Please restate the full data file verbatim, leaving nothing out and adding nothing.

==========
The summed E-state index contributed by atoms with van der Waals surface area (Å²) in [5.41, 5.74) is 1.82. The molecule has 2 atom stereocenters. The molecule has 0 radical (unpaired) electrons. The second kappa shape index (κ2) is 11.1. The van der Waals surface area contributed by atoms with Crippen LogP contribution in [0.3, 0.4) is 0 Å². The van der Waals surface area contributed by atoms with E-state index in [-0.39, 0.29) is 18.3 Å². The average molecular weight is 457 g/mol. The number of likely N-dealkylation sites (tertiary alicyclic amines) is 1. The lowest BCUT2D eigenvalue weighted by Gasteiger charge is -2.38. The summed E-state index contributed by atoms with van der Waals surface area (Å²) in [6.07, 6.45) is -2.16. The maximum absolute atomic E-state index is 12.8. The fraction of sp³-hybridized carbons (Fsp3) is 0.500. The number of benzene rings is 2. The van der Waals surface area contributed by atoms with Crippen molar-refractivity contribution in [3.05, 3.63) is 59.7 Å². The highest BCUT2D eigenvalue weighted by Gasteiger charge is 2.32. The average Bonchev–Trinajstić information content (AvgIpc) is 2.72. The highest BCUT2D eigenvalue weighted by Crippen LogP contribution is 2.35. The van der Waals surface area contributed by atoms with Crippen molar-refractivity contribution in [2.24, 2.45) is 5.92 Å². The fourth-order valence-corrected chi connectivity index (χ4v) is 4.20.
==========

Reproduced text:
The summed E-state index contributed by atoms with van der Waals surface area (Å²) in [5.41, 5.74) is 1.82. The molecule has 2 atom stereocenters. The molecule has 0 radical (unpaired) electrons. The second kappa shape index (κ2) is 11.1. The van der Waals surface area contributed by atoms with Crippen LogP contribution in [0.3, 0.4) is 0 Å². The van der Waals surface area contributed by atoms with E-state index in [-0.39, 0.29) is 18.3 Å². The average molecular weight is 457 g/mol. The number of likely N-dealkylation sites (tertiary alicyclic amines) is 1. The lowest BCUT2D eigenvalue weighted by Gasteiger charge is -2.38. The summed E-state index contributed by atoms with van der Waals surface area (Å²) in [6.07, 6.45) is -2.16. The maximum absolute atomic E-state index is 12.8. The fraction of sp³-hybridized carbons (Fsp3) is 0.500. The number of benzene rings is 2. The van der Waals surface area contributed by atoms with Crippen molar-refractivity contribution in [3.05, 3.63) is 59.7 Å². The highest BCUT2D eigenvalue weighted by Gasteiger charge is 2.32. The average Bonchev–Trinajstić information content (AvgIpc) is 2.72. The highest BCUT2D eigenvalue weighted by Crippen LogP contribution is 2.35. The van der Waals surface area contributed by atoms with Crippen molar-refractivity contribution in [2.24, 2.45) is 5.92 Å². The fourth-order valence-corrected chi connectivity index (χ4v) is 4.20.